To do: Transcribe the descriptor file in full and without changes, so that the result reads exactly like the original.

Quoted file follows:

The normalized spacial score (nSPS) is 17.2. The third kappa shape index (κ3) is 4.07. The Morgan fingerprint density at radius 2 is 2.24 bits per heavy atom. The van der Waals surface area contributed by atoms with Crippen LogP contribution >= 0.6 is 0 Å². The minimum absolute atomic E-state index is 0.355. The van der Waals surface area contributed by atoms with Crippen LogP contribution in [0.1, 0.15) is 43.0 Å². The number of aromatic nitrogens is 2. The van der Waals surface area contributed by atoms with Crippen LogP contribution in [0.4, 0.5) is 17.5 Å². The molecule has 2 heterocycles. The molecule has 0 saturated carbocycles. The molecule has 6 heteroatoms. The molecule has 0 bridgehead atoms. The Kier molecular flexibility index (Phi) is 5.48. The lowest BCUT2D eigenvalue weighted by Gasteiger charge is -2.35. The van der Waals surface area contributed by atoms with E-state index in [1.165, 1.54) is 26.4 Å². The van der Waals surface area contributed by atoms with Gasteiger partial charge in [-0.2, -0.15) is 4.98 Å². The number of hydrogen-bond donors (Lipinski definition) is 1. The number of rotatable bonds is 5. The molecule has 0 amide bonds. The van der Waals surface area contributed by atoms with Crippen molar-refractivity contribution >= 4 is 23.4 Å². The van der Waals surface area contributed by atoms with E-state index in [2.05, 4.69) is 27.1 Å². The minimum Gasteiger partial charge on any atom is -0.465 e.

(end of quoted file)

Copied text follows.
The normalized spacial score (nSPS) is 17.2. The third kappa shape index (κ3) is 4.07. The Morgan fingerprint density at radius 2 is 2.24 bits per heavy atom. The van der Waals surface area contributed by atoms with Crippen LogP contribution >= 0.6 is 0 Å². The minimum absolute atomic E-state index is 0.355. The van der Waals surface area contributed by atoms with Crippen LogP contribution in [0.1, 0.15) is 43.0 Å². The number of aromatic nitrogens is 2. The van der Waals surface area contributed by atoms with Crippen LogP contribution in [0.4, 0.5) is 17.5 Å². The molecule has 2 heterocycles. The molecule has 0 saturated carbocycles. The molecule has 6 heteroatoms. The molecule has 0 bridgehead atoms. The Kier molecular flexibility index (Phi) is 5.48. The lowest BCUT2D eigenvalue weighted by Gasteiger charge is -2.35. The van der Waals surface area contributed by atoms with E-state index in [1.165, 1.54) is 26.4 Å². The van der Waals surface area contributed by atoms with Gasteiger partial charge in [-0.2, -0.15) is 4.98 Å². The number of hydrogen-bond donors (Lipinski definition) is 1. The number of rotatable bonds is 5. The molecule has 0 amide bonds. The van der Waals surface area contributed by atoms with Crippen molar-refractivity contribution >= 4 is 23.4 Å². The van der Waals surface area contributed by atoms with E-state index in [2.05, 4.69) is 27.1 Å². The minimum Gasteiger partial charge on any atom is -0.465 e.